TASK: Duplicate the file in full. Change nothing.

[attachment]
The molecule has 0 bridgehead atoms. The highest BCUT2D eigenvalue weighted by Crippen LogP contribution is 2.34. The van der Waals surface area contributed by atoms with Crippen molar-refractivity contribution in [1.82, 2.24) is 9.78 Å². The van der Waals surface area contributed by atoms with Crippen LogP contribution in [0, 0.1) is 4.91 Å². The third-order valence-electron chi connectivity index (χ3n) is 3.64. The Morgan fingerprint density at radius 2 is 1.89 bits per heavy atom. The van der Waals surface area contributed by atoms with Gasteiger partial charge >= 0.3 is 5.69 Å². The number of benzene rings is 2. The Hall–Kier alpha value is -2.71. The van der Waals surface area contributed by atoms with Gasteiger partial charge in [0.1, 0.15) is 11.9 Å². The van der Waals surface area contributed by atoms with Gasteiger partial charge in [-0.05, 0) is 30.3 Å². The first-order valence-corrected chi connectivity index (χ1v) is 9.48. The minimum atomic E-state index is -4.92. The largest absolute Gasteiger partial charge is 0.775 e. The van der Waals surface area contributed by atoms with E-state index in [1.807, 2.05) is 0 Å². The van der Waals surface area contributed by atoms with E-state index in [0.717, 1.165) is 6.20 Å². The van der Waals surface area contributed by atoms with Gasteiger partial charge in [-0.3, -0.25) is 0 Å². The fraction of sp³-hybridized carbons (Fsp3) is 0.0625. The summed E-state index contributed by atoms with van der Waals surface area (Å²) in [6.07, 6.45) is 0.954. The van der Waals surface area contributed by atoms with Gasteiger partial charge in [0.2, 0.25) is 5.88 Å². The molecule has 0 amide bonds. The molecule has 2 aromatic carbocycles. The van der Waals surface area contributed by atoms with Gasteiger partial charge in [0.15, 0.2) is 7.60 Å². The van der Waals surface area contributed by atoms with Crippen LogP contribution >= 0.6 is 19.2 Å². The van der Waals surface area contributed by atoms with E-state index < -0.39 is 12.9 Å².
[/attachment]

The molecule has 0 bridgehead atoms. The highest BCUT2D eigenvalue weighted by Crippen LogP contribution is 2.34. The van der Waals surface area contributed by atoms with Crippen molar-refractivity contribution in [1.82, 2.24) is 9.78 Å². The van der Waals surface area contributed by atoms with Crippen LogP contribution in [0, 0.1) is 4.91 Å². The third-order valence-electron chi connectivity index (χ3n) is 3.64. The Morgan fingerprint density at radius 2 is 1.89 bits per heavy atom. The van der Waals surface area contributed by atoms with Gasteiger partial charge >= 0.3 is 5.69 Å². The number of benzene rings is 2. The Hall–Kier alpha value is -2.71. The van der Waals surface area contributed by atoms with Gasteiger partial charge in [0.1, 0.15) is 11.9 Å². The van der Waals surface area contributed by atoms with Gasteiger partial charge in [-0.05, 0) is 30.3 Å². The first-order valence-corrected chi connectivity index (χ1v) is 9.48. The minimum atomic E-state index is -4.92. The largest absolute Gasteiger partial charge is 0.775 e. The van der Waals surface area contributed by atoms with E-state index in [1.807, 2.05) is 0 Å². The van der Waals surface area contributed by atoms with E-state index in [0.717, 1.165) is 6.20 Å². The van der Waals surface area contributed by atoms with Gasteiger partial charge in [-0.3, -0.25) is 0 Å². The fraction of sp³-hybridized carbons (Fsp3) is 0.0625. The summed E-state index contributed by atoms with van der Waals surface area (Å²) in [6.07, 6.45) is 0.954. The van der Waals surface area contributed by atoms with Gasteiger partial charge in [0.2, 0.25) is 5.88 Å². The molecule has 0 amide bonds. The molecule has 2 aromatic carbocycles. The van der Waals surface area contributed by atoms with Gasteiger partial charge in [0.15, 0.2) is 7.60 Å². The van der Waals surface area contributed by atoms with Crippen LogP contribution >= 0.6 is 19.2 Å². The van der Waals surface area contributed by atoms with E-state index < -0.39 is 12.9 Å².